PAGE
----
When I went for my three day initial "plunge" in early September, I returned amazed at the depth of the pain and anger I heard from both clergy and laity. I wondered if indeed I could offer healing and encouragement in the face of such despair. I wondered if I would in fact face hostility from those opposed. I asked for prayer from Caucus members and friends, and the parish where my husband is rector commissioned me for this ministry and joined in the prayers for me.

I believe in the power of prayer! I never experienced any hostility even from those who were opposed to the ordination of women, and I was warmly greeted and received by people wherever I went. There was a hunger and a thirst to be part of something beyond their diocese that touched me deeply. There was a desire for the wholeness that the rest of the church has found m the ministry of ordained women. We lived that as fully as we could for those fifty-nine days.

There were a number of clergy in the diocese who were quite supportive of my being there and wished things were different so that they could have women colleagues. Even the most supportive, however, realized that an invitation to me to preach or celebrate constituted a risk with their bishop. My presence was a mirror for them-how far were they willing to go support something they believed in? I do not judge any of them. It is an isolating place for clergy who do not believe as the bishop believes. In fact, it is a dangerous place. More than one clergy person has been removed from his position because he was too outspoken, others have been forced out by vestries because the bishop chose not to support them.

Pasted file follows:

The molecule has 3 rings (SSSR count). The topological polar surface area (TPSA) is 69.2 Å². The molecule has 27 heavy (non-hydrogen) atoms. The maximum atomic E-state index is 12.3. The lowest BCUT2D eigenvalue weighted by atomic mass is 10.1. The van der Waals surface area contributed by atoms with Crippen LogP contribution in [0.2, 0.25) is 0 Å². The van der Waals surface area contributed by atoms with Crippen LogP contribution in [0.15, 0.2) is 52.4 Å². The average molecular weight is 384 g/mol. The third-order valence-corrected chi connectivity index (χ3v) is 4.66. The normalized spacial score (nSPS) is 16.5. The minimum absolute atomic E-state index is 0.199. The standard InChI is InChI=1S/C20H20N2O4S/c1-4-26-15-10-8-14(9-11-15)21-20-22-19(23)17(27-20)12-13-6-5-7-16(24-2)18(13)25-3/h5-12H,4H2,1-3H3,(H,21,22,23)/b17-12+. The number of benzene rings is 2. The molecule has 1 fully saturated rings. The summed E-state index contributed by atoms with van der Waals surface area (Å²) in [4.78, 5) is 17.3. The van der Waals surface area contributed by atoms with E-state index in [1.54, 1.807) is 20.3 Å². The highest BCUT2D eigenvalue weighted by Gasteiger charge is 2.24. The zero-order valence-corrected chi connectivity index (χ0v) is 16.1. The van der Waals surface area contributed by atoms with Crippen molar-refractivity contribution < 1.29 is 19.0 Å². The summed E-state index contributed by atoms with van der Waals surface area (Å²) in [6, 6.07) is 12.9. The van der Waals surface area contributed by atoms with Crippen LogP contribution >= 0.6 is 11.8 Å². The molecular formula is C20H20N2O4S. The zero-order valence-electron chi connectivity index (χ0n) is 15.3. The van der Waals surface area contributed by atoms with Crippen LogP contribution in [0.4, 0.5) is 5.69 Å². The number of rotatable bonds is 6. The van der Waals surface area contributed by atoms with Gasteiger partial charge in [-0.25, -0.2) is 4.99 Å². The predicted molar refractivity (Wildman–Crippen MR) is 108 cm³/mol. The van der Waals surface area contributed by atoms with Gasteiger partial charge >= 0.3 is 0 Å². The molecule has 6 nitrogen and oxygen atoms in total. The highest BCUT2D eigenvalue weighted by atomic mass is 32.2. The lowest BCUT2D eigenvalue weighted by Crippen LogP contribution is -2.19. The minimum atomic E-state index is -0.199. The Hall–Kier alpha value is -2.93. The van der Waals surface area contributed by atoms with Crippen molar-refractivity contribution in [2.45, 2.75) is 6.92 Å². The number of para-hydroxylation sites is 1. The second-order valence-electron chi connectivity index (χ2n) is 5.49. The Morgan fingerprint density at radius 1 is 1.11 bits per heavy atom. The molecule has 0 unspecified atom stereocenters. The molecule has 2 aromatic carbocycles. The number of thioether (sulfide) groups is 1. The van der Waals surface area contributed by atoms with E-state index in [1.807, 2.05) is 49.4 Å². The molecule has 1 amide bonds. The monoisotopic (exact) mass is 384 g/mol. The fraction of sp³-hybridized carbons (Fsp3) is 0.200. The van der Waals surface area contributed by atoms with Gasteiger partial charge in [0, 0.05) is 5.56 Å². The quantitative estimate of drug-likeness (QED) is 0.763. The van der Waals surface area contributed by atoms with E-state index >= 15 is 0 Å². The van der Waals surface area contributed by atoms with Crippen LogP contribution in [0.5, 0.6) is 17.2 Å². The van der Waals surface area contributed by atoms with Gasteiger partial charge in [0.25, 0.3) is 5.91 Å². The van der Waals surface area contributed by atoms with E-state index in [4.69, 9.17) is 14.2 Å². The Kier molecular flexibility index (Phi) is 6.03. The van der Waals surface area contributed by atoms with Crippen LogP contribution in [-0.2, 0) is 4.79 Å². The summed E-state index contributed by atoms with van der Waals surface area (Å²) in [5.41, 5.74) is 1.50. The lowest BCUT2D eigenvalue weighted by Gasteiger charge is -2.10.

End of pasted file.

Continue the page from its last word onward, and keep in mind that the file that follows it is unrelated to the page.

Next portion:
I did celebrate the Eucharist once and con-celebrated another time in an Episcopal church I preached in two different parishes, and there was a great deal of enthusiasm and support from the lay people in these churches. I attended two meetings of a deanery clericus, a book club, two meetings of a woman's guild, celebrated house Eucharists in the homes of people from four different parishes, led a quiet day, taught a class at Texas Christian University, had lunch with a number of clergy, including a group of clergywomen from Dallas, made several presentations during the week or on Sunday mornings, and met with many people over meals. One woman I had lunch with has experienced a call to priesthood. She told me that our visit was the first time she had ever talked with a woman priest.